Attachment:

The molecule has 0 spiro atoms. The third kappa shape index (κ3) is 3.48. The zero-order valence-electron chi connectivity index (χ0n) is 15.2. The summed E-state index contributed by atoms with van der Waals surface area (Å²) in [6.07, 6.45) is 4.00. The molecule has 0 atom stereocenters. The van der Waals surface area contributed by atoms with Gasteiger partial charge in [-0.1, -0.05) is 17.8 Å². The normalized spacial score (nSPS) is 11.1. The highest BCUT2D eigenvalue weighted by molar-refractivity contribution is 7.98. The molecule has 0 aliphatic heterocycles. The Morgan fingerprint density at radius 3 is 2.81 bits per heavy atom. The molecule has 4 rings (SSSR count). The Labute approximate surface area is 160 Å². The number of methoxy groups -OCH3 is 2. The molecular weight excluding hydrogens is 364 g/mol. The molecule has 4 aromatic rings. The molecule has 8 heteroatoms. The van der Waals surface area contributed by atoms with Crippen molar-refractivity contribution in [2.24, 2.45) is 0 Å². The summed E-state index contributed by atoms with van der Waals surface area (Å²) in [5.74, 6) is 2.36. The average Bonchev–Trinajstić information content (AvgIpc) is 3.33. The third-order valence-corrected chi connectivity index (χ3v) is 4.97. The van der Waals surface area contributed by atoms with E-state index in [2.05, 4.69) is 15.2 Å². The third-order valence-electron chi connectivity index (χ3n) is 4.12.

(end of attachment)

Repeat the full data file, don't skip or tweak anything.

The molecule has 0 spiro atoms. The third kappa shape index (κ3) is 3.48. The zero-order valence-electron chi connectivity index (χ0n) is 15.2. The summed E-state index contributed by atoms with van der Waals surface area (Å²) in [6.07, 6.45) is 4.00. The molecule has 0 atom stereocenters. The van der Waals surface area contributed by atoms with Gasteiger partial charge in [-0.1, -0.05) is 17.8 Å². The normalized spacial score (nSPS) is 11.1. The highest BCUT2D eigenvalue weighted by molar-refractivity contribution is 7.98. The molecule has 0 aliphatic heterocycles. The Morgan fingerprint density at radius 3 is 2.81 bits per heavy atom. The molecule has 4 rings (SSSR count). The Labute approximate surface area is 160 Å². The number of methoxy groups -OCH3 is 2. The molecular weight excluding hydrogens is 364 g/mol. The molecule has 4 aromatic rings. The molecule has 8 heteroatoms. The van der Waals surface area contributed by atoms with Crippen molar-refractivity contribution in [2.24, 2.45) is 0 Å². The summed E-state index contributed by atoms with van der Waals surface area (Å²) in [5.74, 6) is 2.36. The average Bonchev–Trinajstić information content (AvgIpc) is 3.33. The third-order valence-corrected chi connectivity index (χ3v) is 4.97. The van der Waals surface area contributed by atoms with E-state index in [2.05, 4.69) is 15.2 Å². The third-order valence-electron chi connectivity index (χ3n) is 4.12.